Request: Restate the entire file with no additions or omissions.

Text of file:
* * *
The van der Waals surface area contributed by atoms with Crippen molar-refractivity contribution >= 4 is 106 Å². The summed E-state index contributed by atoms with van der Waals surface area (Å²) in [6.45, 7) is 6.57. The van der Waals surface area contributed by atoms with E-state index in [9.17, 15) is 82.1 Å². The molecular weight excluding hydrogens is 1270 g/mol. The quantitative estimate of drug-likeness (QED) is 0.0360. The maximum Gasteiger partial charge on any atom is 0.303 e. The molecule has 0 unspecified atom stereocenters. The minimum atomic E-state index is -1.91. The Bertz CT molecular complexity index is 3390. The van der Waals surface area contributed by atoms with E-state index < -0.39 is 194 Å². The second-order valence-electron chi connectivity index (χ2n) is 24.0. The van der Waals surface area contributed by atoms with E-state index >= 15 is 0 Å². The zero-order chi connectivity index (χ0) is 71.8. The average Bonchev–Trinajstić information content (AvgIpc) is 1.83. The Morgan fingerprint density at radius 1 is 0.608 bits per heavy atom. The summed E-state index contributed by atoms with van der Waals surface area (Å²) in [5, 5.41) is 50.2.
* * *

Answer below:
The van der Waals surface area contributed by atoms with Crippen molar-refractivity contribution >= 4 is 106 Å². The summed E-state index contributed by atoms with van der Waals surface area (Å²) in [6.45, 7) is 6.57. The van der Waals surface area contributed by atoms with E-state index in [9.17, 15) is 82.1 Å². The molecular weight excluding hydrogens is 1270 g/mol. The quantitative estimate of drug-likeness (QED) is 0.0360. The maximum Gasteiger partial charge on any atom is 0.303 e. The molecule has 0 unspecified atom stereocenters. The minimum atomic E-state index is -1.91. The Bertz CT molecular complexity index is 3390. The van der Waals surface area contributed by atoms with E-state index < -0.39 is 194 Å². The second-order valence-electron chi connectivity index (χ2n) is 24.0. The van der Waals surface area contributed by atoms with E-state index >= 15 is 0 Å². The zero-order chi connectivity index (χ0) is 71.8. The average Bonchev–Trinajstić information content (AvgIpc) is 1.83. The Morgan fingerprint density at radius 1 is 0.608 bits per heavy atom. The summed E-state index contributed by atoms with van der Waals surface area (Å²) in [5, 5.41) is 50.2.